7. Anze Kopitar is one of my absolute favourite players to watch. Seeing him go was painful. But, I’m convinced that as long as Darryl Sutter is coach and LA employs a defense first structure Anze will remain in that 70 to 75 point, 200-220 shot range (If Darryl ever leaves expect a return to 80 and 250+). Those are more than respectable numbers, but are they elite?
  8. Remember we only keep 4 forwards, so having top-end talent is pivotal. The objective of my rebuild is to exit it with the maximum number of elite assets (I’d be happier with one top 20 forward, as opposed to leaving with 3 top 40 guys)
  9. In Yakupov I’ve added another lottery ticket to my forwards. There is significant uncertainly to him, but a quick look at the last few number one draft choices says a lot about his upside too (No, I don’t think he can be Stamkos or Tavares, but maybe a Kovalchuk-lite if all breaks well)
  10. With Kane, Skinner, and Yakupov I’m hedging my bets that one of them can be a top 20 asset and solidify himself as my second forward.
  11. While Kopitar is a superior asset today, in one or two years Yakupov may be better.

What really worries me about this transaction is my ability to see it through to the end. If Yakupov or Schneider start poorly next season and I devolve into a panic move it could be costly and undermine my original thought process. This plan is all about the long-term. It’s part of why I always recommend writing down your core strategy and team pillars so you can refer to it as the season progresses. Unless something unforeseeable happens (like being offered Karlsson, Stamkos…etc) I need to keep this group together for at least two seasons before I’ll start to see dividends.

It was a risk to be sure; much like the risks I’m sure you’ll consider taking this offseason. The one thing to remember is that there is a difference between a risk and a calculated risk – for my sake, I hope this move ends up as the latter.



7 thoughts on “Daydream Believer – Pinning My Hopes on Yakupov

  1. Wow that’s a brave strategy. Do you think it’s a good idea to be chasing young boys when you had studs in hand?

  2. #neverchaseyoungboys

    I do like the acquisition of Schneider though, I project him to remain in the top 5 gaa and sv% for the next 4 seasons.

    I just traded Lundqvist and Byfuglien (I couldn’t keep Dustin anyways) for Rask. I’ve got Schneider as my 2nd goalie keeper too.

    • haha, you might be right Ken. I can’t think of a more boom or bust prospect today than Yakupov. Hopefully when I’m ready to contend (1-2 years) Nail will be entering his prime years (or close to them anyway).

      I’ve long been a huge supporter of Schneider. With the Devil’s coaching staff locked up for a little while I expect them to continue suppressing shots effectively. Should mean a low GAA for Cory, along with his always elite Sv%. Wins will be hard to come by, but he’ll still be north of 30 IMO.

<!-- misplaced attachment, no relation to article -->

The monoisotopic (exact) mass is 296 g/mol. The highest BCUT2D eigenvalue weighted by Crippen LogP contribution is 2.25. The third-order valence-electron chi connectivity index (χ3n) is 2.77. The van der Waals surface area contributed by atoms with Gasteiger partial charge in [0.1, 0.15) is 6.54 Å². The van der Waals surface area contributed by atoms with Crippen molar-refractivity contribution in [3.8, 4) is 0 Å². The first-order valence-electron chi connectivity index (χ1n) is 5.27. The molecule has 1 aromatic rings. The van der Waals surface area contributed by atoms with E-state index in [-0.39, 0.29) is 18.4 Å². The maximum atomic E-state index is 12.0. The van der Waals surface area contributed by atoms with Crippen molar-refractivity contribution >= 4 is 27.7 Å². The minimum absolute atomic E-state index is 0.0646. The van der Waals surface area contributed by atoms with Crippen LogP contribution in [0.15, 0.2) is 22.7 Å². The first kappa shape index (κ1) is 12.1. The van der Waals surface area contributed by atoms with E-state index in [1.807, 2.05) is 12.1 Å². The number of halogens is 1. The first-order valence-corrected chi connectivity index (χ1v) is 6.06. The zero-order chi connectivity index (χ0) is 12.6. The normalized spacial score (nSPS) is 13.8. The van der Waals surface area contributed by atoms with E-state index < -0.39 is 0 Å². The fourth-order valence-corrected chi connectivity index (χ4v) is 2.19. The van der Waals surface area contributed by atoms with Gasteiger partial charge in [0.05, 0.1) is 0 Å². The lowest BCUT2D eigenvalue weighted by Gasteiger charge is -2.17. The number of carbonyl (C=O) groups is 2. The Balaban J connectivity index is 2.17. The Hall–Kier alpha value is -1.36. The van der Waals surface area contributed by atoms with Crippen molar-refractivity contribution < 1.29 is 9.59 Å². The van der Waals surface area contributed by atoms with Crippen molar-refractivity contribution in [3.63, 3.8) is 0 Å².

Really like your move for Rask – leveraging an expiring asset in Buff to upgrade your G position.

  3. I took a gamble on Yakupov this year; buy low, right? I traded Brandon Saad, Griffin Reinhart and Curtis Lazar for Nail Yakupov, Brayden Schenn and Emerson Etem right after the WJC when the Oil Kings forward were at their highest value and with the hope that Yakupov becomes the best of the bunch. If Yakupov bombs then I just gutted a ton of my futures. Home run swing….

    • I really like that move. Saad has good (but not great IMO) potential and Reinhart/Lazar are still VERY early in their developmental curve. If Schenn can stick on Philly’s second line and Etem enjoys decent minutes in Anaheim you’ll be in good shape. Yakupov has the kind of elite (top 20) upside that is rarely, if ever, traded this early in a career. You did well.

      *crosses fingers*

      This year will be a big one.

  4. Interesting move. What I took out of it was to make sure you have a plan and commit to it. I recently acquired Yakupov and Heuberdeau and a few other pieces for Skinner. The hard part for me is now having the patience to hold onto Yakupov. The Oilers to me are a whole lot of mess and Yakupov doesn’t seem to be in well with Eakins. Hopefully a change of scenery for Yakupov will happen and do some good.

    Schneider is a stud. Him alone will be worth the risk.

    • That’s the thing with nabbing a guy like Yakupov or Huberdeau, you have to be willing (even though it’s SO tough sometimes) to wait it out and give them that 1-2 year window. I always recommend writing out a 3 year plan on paper. You can then reference it over time when the inevitable “itchy trigger finger” takes hold